# How do you determine the characteristic polynomial of a permutation matrix based on the cycle type of the corresponding permutation??

I read in a paper that you could use the following equation to find the characteristic polynomial of any permutation matrix using the cycle type of the corresponding permutation, but did not understand what $$n$$, $$k$$, or $$C_k$$ stand for in the context of the equation:

$$p(\lambda) = \det(M \sigma − λI) = (−1)^n \prod_{k=1}^{n}(\lambda^k − 1)^{C_k}$$

Could someone please explain to me using a simple example such as (1 2 3) what numbers to plug in for $$n$$, $$k$$, and $$C_k$$ to arrive at the correct characteristic polynomial for the corresponding matrix (in this case [[0 0 1], [1 0 0], [0 1 0]])?

Here is a link to the paper if this helps: https://www.math.arizona.edu/~ura-reports/003/blair-stahn/rpmevals.pdf

Thank you so much for your help!

The characteristic polynomial of a linear transformation does not depend on a choice of basis, so given any permutation matrix $$M_{\sigma}$$ we may as well reorder the standard basis to produce a basis with respect to which the corresponding permutation matrix is a direct sum $$\bigoplus_i P_{k_i}$$ of permutation matrices $$P_k = \pmatrix{&&&1\\1\\&\ddots\\&&1},$$ which respectively are $$k \times k$$; the variable $$i$$ indexes the cycles of $$\sigma$$. Of course $$P_k$$ is just the permutation matrix for the standard $$k$$-cycle, $$(1 \cdots k)$$. Computing using the cofactor expansion (most terms disappear, owing to the large number of zero entries) gives that the characteristic polynomial $$P_k$$ is $$p_{P_k}(\lambda) = \det (P_k - \lambda I) = (-1)^k (\lambda^k - 1).$$ The determinant of a direct sum of (square) matrices is the product of the determinants of those matrices, so the characteristic polynomial of $$\sigma$$ is $$\begin{multline}p(\lambda) = \det \left(\oplus_i P_{k_i} - \lambda I_n\right) = \det [\oplus_i (P_{k_i} - \lambda I_{k_i})] \\= \prod_i \det(P_{k_i} - \lambda I_{k_i}) = \prod_i [(-1)^{k_i} p_{P_k}(\lambda)] = (-1)^n \prod_i (\lambda^{k_i} - 1) . \end{multline}$$ If we instead index the product by cycle length, then if there are $$C_k$$ cycles of length $$k$$ (that is, if we declare $$C_k$$ to be the number of index values $$i$$ for which $$k_i = k$$), then their combined contribution to the last product is $$(\lambda^k - 1)^{C_k}$$. Thus, we can rewrite the above equation as $$\boxed{p(\lambda) = \prod_{k = 1}^n (\lambda^k - 1)^{C_k}}$$ as claimed.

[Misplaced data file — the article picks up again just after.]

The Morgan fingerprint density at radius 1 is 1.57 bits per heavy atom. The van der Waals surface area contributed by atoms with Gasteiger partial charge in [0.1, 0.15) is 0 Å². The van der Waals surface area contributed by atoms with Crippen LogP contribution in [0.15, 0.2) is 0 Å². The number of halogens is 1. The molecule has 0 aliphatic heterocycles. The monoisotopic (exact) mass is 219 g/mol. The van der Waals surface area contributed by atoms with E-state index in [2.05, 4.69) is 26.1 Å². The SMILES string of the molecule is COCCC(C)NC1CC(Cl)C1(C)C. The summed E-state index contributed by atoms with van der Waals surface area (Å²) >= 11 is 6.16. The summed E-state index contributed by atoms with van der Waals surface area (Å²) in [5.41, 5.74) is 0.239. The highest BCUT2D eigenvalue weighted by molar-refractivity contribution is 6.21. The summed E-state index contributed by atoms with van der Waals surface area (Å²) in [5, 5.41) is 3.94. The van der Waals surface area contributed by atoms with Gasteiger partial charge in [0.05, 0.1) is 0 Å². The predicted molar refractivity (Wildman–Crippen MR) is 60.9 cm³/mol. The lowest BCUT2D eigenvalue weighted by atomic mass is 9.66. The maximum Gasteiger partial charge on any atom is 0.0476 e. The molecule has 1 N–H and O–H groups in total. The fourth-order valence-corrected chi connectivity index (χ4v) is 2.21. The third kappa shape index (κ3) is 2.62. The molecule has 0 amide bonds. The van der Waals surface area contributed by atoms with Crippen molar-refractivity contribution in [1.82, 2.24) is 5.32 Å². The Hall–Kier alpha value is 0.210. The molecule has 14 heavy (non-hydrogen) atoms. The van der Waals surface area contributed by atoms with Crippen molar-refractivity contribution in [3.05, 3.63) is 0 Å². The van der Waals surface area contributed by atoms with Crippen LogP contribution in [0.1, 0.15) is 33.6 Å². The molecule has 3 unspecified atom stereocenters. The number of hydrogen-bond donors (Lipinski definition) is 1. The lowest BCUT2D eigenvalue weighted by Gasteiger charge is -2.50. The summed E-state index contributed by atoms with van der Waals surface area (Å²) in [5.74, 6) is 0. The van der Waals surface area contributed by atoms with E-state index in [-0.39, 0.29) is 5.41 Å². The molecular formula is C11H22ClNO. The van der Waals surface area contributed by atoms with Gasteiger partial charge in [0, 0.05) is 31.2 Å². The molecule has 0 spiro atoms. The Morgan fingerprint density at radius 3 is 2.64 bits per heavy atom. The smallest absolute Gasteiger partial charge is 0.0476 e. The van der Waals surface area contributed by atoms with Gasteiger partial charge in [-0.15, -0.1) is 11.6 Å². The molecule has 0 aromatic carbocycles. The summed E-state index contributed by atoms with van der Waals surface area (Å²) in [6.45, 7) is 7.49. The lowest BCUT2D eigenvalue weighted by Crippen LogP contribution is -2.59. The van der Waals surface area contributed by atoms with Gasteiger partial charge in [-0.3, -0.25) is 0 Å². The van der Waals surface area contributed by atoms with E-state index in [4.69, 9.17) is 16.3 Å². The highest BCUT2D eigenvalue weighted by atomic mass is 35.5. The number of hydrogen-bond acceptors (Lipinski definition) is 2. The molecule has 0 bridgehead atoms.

• $$n$$ is the size of the set on which the permutations are acting,
• the variable $$k$$ indexes the sizes of the cycles in the given permutation $$\sigma$$,
• for each $$k$$, $$C_k$$ is the number of cycles of length $$k$$ in the cycle decomposition of $$\sigma$$.
In your example, where the permutation is $$(123)$$ (acting on a set of three elements), the permutation is a product of $$1$$ $$3$$-cycle (so that $$C_3 = 1$$), no $$2$$-cycles ($$C_2 = 0$$), and no trivial cycles (so $$C_1 = 0$$). So, our above formula gives that the characteristic polynomial of $$M_{(123)}$$ is $$p(\lambda) = \lambda^3 - 1 .$$
If instead $$(123)$$ is a permutation on a set of $$n > 3$$ elements, we have $$C_3 = 1$$, $$C_1 = n - 3$$, and $$C_k = 0$$ for all other $$k$$, and thus the characteristic polynomial is $$p(\lambda) = (\lambda^3 - 1)(\lambda - 1)^{n - 3} .$$